Look on the bright (light) side
At a recent workshop held at Pittville Pump Rooms in Cheltenham, I was listening to experts on cyber, the dark web and all things security related. It got me thinking about the media landscape and how we all make judgements and have preconceptions about things that, in reality, we don’t really understand.
Without even a basic understanding of how the dark web works and what can be done with it, it’s easy to give in and accept the image of the dark web regularly portrayed by the media.
But like many others, I didn’t really know that much about it other than what the news highlights; it’s full of hackers, cyber criminals, terrorists, drug dealers, arms traders and even hit men. And, to be clear, each and every one of those categories are present, and really quite easy to access, on the dark web.
But there is a plus side.
In today’s hyper-connected world, we often take for granted the open manner in which we receive our news. On the radio, the television, laptops and on our phones – we are used to getting the latest breaking news as it happens. But there are millions – even billions – of people in the world who don’t have that luxury. They live in countries that have severe restrictions on media freedom and can only access communications channels that are heavily vetted and controlled by government authorities.
In our world, we expect to hear about events and atrocities happening around the world, but we rarely think about how that news is delivered to us. The truth is that most of our news from these areas comes via channels on the dark web, because the mainstream channels are monitored and intercepted. In countries such as China, North Korea and other communist states, the only way to communicate openly outside of the country is by logging on to the dark web and telling the story to us directly.
The other surprise for me related to the origins of the dark web; not some nefarious band of cyber criminals looking for ways of communicating and attacking businesses and individuals, but from the US Navy. It was developed as a means of communicating between mission-deployed units securely, with encryption and speed, while minimising the opportunities for outside parties to intercept information.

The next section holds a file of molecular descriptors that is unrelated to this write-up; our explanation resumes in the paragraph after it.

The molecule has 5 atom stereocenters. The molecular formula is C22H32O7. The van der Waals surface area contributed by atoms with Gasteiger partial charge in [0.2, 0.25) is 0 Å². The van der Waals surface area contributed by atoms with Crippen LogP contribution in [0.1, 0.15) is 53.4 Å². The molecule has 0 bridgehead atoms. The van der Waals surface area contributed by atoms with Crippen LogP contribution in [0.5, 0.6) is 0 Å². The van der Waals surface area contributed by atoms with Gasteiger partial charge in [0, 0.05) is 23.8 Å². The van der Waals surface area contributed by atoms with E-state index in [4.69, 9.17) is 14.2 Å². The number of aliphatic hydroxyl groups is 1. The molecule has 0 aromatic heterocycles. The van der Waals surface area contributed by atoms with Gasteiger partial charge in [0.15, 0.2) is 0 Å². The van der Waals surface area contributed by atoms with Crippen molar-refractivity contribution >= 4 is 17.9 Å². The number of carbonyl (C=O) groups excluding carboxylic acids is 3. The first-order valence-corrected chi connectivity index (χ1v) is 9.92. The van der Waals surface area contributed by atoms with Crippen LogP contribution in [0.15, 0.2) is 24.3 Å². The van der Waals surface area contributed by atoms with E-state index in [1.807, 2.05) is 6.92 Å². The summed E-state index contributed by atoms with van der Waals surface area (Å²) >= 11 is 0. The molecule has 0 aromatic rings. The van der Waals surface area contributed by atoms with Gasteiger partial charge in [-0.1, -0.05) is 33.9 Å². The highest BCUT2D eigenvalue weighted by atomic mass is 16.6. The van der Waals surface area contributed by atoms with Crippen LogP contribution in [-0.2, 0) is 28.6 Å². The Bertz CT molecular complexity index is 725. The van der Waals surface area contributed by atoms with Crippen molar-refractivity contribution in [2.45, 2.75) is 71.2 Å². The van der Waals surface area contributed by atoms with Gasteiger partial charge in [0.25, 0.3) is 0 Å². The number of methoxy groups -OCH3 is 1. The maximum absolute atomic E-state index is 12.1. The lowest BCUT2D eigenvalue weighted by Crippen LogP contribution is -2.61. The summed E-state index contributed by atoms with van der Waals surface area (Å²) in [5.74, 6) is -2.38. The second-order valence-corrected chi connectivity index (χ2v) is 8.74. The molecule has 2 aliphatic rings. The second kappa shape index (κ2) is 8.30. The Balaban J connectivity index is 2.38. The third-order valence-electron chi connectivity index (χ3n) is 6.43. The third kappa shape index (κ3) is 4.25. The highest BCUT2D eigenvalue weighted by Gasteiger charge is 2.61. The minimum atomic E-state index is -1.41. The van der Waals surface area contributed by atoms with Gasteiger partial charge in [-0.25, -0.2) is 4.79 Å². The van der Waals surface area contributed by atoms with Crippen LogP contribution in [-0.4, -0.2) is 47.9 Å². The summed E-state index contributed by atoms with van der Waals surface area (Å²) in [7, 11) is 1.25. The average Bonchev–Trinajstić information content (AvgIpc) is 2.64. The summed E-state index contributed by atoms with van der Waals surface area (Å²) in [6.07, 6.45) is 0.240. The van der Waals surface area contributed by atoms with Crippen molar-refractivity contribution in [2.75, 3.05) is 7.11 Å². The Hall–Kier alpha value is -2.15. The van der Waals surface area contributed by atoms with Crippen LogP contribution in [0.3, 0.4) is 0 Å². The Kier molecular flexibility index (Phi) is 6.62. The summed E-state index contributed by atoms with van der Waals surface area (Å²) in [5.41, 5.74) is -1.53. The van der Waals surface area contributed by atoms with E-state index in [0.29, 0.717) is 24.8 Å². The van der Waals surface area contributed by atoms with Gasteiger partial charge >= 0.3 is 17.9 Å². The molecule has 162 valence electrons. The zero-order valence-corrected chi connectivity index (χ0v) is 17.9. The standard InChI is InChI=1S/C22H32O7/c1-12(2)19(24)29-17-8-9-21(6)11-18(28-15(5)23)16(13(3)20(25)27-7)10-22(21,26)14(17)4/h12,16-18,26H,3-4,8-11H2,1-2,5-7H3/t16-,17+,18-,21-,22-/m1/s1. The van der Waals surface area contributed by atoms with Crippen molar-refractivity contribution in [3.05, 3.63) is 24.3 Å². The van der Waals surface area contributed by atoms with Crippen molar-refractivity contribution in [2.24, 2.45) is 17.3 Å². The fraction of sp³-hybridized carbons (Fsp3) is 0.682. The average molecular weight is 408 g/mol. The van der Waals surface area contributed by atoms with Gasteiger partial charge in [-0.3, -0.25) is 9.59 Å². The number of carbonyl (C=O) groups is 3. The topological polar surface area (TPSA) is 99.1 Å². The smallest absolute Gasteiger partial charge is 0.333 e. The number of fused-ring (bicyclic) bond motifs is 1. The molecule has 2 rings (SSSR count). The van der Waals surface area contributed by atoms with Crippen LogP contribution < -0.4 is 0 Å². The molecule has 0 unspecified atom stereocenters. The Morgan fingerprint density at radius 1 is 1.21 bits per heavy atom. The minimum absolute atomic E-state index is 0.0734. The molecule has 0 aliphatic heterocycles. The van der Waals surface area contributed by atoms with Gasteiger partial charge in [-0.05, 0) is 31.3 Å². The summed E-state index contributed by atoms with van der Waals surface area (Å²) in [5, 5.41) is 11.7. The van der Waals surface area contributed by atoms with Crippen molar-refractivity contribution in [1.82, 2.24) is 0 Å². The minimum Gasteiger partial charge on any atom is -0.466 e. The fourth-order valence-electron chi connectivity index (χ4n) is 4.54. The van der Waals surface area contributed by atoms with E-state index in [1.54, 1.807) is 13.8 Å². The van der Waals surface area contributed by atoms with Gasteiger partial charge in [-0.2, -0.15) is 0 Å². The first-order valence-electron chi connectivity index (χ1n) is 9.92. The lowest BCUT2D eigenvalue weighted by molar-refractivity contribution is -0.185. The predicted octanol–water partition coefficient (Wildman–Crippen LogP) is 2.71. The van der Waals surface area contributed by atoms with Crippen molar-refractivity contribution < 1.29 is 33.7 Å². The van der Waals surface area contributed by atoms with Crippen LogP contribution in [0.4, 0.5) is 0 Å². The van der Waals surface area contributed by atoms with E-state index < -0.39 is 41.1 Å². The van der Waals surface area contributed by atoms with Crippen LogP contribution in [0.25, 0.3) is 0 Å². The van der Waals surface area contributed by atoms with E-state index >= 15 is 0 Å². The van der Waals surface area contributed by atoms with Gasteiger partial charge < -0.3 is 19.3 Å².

So the dark web, while home to some truly terrible individuals and materials, is also the very conduit through which some of the worst human rights violations and atrocities come to our attention.
As a communications professional, I was interested to have my preconceptions challenged in this way and to realise that there is in fact a light side to the dark. Everything has a balance, and while we must fight the dark, we should also recognise the positive of the light.
The news media is always quick to highlight the dangers, and rightly so, as we need to be aware of the risks in order to protect ourselves as best we can. But we must also be aware of those individuals and groups that rely on those same channels to get their messages, their stories and their challenges to our attention.
So while the dark web is used by individuals we’d rather didn’t exist, we have to recognise its importance to the world in protecting those who are otherwise without a voice and unable to share their hardships.
I think we’d all rather be aware of what’s happening in the world and know how to protect ourselves from the dark side than not know what’s happening and wait for the nefarious users of the dark web to find other ways to get to us.
Openness of communications is key to our way of life and our businesses success. It’s so important to make sure your voice is heard and be grateful that you can do so without having to rely on dark channels.
At Kava, we operate on the light side and really value the art of communication. We’re adept at getting your message out there and in front of your audience, so get in touch today to find out how we can help tell your story.